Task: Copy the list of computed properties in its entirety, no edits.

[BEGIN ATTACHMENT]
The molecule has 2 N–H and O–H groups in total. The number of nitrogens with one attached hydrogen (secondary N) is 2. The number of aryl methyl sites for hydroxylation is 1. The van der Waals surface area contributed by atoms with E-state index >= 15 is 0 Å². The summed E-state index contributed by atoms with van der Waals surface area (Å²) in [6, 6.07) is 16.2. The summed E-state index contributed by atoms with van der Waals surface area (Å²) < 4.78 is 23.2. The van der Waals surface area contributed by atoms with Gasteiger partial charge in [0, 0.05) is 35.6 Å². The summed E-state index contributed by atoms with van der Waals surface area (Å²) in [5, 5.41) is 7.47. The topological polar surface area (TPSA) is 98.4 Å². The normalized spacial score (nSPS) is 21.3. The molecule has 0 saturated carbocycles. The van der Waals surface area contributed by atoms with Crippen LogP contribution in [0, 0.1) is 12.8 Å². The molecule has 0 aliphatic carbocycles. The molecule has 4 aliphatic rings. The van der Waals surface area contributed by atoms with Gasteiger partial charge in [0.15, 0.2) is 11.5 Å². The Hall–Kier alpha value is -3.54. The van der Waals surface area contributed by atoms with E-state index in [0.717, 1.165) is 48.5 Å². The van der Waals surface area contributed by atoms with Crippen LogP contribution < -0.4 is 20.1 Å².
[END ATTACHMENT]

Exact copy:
The molecule has 2 N–H and O–H groups in total. The number of nitrogens with one attached hydrogen (secondary N) is 2. The number of aryl methyl sites for hydroxylation is 1. The van der Waals surface area contributed by atoms with E-state index >= 15 is 0 Å². The summed E-state index contributed by atoms with van der Waals surface area (Å²) in [6, 6.07) is 16.2. The summed E-state index contributed by atoms with van der Waals surface area (Å²) < 4.78 is 23.2. The van der Waals surface area contributed by atoms with Gasteiger partial charge in [0, 0.05) is 35.6 Å². The summed E-state index contributed by atoms with van der Waals surface area (Å²) in [5, 5.41) is 7.47. The topological polar surface area (TPSA) is 98.4 Å². The normalized spacial score (nSPS) is 21.3. The molecule has 0 saturated carbocycles. The van der Waals surface area contributed by atoms with Crippen LogP contribution in [0, 0.1) is 12.8 Å². The molecule has 0 aliphatic carbocycles. The molecule has 4 aliphatic rings. The van der Waals surface area contributed by atoms with Gasteiger partial charge in [0.15, 0.2) is 11.5 Å². The Hall–Kier alpha value is -3.54. The van der Waals surface area contributed by atoms with E-state index in [0.717, 1.165) is 48.5 Å². The van der Waals surface area contributed by atoms with Crippen LogP contribution < -0.4 is 20.1 Å².